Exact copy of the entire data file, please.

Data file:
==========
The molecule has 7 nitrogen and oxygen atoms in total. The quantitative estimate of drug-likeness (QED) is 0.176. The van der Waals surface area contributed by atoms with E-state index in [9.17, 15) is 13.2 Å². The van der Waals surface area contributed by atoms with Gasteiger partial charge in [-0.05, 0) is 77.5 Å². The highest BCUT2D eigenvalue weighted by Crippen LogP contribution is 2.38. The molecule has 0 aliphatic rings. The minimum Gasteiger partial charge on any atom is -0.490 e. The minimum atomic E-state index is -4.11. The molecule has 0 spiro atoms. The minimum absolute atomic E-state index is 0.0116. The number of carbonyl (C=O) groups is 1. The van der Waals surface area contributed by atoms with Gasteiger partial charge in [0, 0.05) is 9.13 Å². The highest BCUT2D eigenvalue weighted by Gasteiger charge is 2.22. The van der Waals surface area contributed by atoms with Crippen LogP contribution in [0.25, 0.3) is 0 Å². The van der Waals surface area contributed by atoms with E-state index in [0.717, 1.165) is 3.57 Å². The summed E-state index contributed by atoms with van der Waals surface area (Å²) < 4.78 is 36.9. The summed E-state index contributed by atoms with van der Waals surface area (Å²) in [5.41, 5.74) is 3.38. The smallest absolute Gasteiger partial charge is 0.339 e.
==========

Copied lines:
The molecule has 7 nitrogen and oxygen atoms in total. The quantitative estimate of drug-likeness (QED) is 0.176. The van der Waals surface area contributed by atoms with E-state index in [9.17, 15) is 13.2 Å². The van der Waals surface area contributed by atoms with Gasteiger partial charge in [-0.05, 0) is 77.5 Å². The highest BCUT2D eigenvalue weighted by Crippen LogP contribution is 2.38. The molecule has 0 aliphatic rings. The minimum Gasteiger partial charge on any atom is -0.490 e. The minimum atomic E-state index is -4.11. The molecule has 0 spiro atoms. The minimum absolute atomic E-state index is 0.0116. The number of carbonyl (C=O) groups is 1. The van der Waals surface area contributed by atoms with Gasteiger partial charge in [0, 0.05) is 9.13 Å². The highest BCUT2D eigenvalue weighted by Gasteiger charge is 2.22. The van der Waals surface area contributed by atoms with Crippen LogP contribution in [0.25, 0.3) is 0 Å². The van der Waals surface area contributed by atoms with E-state index in [0.717, 1.165) is 3.57 Å². The summed E-state index contributed by atoms with van der Waals surface area (Å²) < 4.78 is 36.9. The summed E-state index contributed by atoms with van der Waals surface area (Å²) in [5.41, 5.74) is 3.38. The smallest absolute Gasteiger partial charge is 0.339 e.